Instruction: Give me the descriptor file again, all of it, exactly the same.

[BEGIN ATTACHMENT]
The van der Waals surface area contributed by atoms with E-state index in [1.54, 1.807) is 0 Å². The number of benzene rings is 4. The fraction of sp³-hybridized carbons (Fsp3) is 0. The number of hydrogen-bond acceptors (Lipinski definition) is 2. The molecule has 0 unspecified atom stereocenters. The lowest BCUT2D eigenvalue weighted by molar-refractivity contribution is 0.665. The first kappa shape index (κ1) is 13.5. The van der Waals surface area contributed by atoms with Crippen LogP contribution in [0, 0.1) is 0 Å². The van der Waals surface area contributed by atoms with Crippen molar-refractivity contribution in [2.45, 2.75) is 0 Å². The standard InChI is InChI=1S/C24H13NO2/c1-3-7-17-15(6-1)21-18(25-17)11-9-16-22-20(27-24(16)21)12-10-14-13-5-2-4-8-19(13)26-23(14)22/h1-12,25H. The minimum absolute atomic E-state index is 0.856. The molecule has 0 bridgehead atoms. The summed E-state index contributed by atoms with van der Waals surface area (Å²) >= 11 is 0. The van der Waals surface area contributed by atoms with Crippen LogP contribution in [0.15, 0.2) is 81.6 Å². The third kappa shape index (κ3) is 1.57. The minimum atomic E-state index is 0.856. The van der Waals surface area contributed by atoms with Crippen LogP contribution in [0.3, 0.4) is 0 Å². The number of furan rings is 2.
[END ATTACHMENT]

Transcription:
The van der Waals surface area contributed by atoms with E-state index in [1.54, 1.807) is 0 Å². The number of benzene rings is 4. The fraction of sp³-hybridized carbons (Fsp3) is 0. The number of hydrogen-bond acceptors (Lipinski definition) is 2. The molecule has 0 unspecified atom stereocenters. The lowest BCUT2D eigenvalue weighted by molar-refractivity contribution is 0.665. The first kappa shape index (κ1) is 13.5. The van der Waals surface area contributed by atoms with Crippen LogP contribution in [0, 0.1) is 0 Å². The van der Waals surface area contributed by atoms with Crippen molar-refractivity contribution in [2.45, 2.75) is 0 Å². The standard InChI is InChI=1S/C24H13NO2/c1-3-7-17-15(6-1)21-18(25-17)11-9-16-22-20(27-24(16)21)12-10-14-13-5-2-4-8-19(13)26-23(14)22/h1-12,25H. The minimum absolute atomic E-state index is 0.856. The molecule has 0 bridgehead atoms. The summed E-state index contributed by atoms with van der Waals surface area (Å²) >= 11 is 0. The van der Waals surface area contributed by atoms with Crippen LogP contribution in [0.15, 0.2) is 81.6 Å². The third kappa shape index (κ3) is 1.57. The minimum atomic E-state index is 0.856. The van der Waals surface area contributed by atoms with Crippen LogP contribution in [0.3, 0.4) is 0 Å². The number of furan rings is 2.